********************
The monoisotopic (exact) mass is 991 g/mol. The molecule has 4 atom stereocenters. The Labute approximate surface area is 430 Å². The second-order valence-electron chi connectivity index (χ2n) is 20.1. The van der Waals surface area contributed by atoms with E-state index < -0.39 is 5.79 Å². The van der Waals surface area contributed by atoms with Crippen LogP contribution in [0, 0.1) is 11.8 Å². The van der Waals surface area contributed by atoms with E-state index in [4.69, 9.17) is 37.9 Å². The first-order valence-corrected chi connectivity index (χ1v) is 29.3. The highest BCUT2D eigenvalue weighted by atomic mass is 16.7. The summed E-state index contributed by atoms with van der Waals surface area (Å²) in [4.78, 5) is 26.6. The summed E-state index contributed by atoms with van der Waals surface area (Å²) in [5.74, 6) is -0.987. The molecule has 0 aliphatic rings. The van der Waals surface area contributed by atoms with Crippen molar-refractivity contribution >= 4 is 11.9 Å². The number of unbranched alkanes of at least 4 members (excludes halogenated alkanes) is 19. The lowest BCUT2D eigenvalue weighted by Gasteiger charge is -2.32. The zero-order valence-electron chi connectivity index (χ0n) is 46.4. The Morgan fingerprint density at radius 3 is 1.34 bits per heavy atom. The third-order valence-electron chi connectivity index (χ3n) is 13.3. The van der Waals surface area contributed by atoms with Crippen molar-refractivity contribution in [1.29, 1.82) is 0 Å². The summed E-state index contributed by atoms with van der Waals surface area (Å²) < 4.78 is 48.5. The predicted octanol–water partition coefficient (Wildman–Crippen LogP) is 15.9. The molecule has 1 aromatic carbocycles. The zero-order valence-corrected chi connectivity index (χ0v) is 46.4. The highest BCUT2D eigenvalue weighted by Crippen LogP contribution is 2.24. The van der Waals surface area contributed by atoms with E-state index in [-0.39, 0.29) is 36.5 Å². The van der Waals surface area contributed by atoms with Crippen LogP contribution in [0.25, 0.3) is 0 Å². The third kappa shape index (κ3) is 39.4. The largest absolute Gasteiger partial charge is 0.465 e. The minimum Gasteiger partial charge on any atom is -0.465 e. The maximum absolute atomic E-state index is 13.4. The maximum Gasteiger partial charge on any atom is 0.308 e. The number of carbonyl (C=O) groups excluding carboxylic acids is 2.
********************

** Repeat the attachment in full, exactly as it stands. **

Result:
The monoisotopic (exact) mass is 991 g/mol. The molecule has 4 atom stereocenters. The Labute approximate surface area is 430 Å². The second-order valence-electron chi connectivity index (χ2n) is 20.1. The van der Waals surface area contributed by atoms with E-state index < -0.39 is 5.79 Å². The van der Waals surface area contributed by atoms with Crippen LogP contribution in [0, 0.1) is 11.8 Å². The van der Waals surface area contributed by atoms with E-state index in [4.69, 9.17) is 37.9 Å². The first-order valence-corrected chi connectivity index (χ1v) is 29.3. The highest BCUT2D eigenvalue weighted by atomic mass is 16.7. The summed E-state index contributed by atoms with van der Waals surface area (Å²) in [4.78, 5) is 26.6. The summed E-state index contributed by atoms with van der Waals surface area (Å²) in [5.74, 6) is -0.987. The molecule has 0 aliphatic rings. The van der Waals surface area contributed by atoms with Crippen molar-refractivity contribution >= 4 is 11.9 Å². The number of unbranched alkanes of at least 4 members (excludes halogenated alkanes) is 19. The lowest BCUT2D eigenvalue weighted by Gasteiger charge is -2.32. The zero-order valence-electron chi connectivity index (χ0n) is 46.4. The Morgan fingerprint density at radius 3 is 1.34 bits per heavy atom. The third-order valence-electron chi connectivity index (χ3n) is 13.3. The van der Waals surface area contributed by atoms with Crippen molar-refractivity contribution in [1.29, 1.82) is 0 Å². The summed E-state index contributed by atoms with van der Waals surface area (Å²) < 4.78 is 48.5. The predicted octanol–water partition coefficient (Wildman–Crippen LogP) is 15.9. The molecule has 1 aromatic carbocycles. The zero-order valence-corrected chi connectivity index (χ0v) is 46.4. The highest BCUT2D eigenvalue weighted by Crippen LogP contribution is 2.24. The van der Waals surface area contributed by atoms with E-state index in [-0.39, 0.29) is 36.5 Å². The van der Waals surface area contributed by atoms with Crippen LogP contribution in [0.25, 0.3) is 0 Å². The third kappa shape index (κ3) is 39.4. The largest absolute Gasteiger partial charge is 0.465 e. The minimum Gasteiger partial charge on any atom is -0.465 e. The maximum absolute atomic E-state index is 13.4. The maximum Gasteiger partial charge on any atom is 0.308 e. The number of carbonyl (C=O) groups excluding carboxylic acids is 2.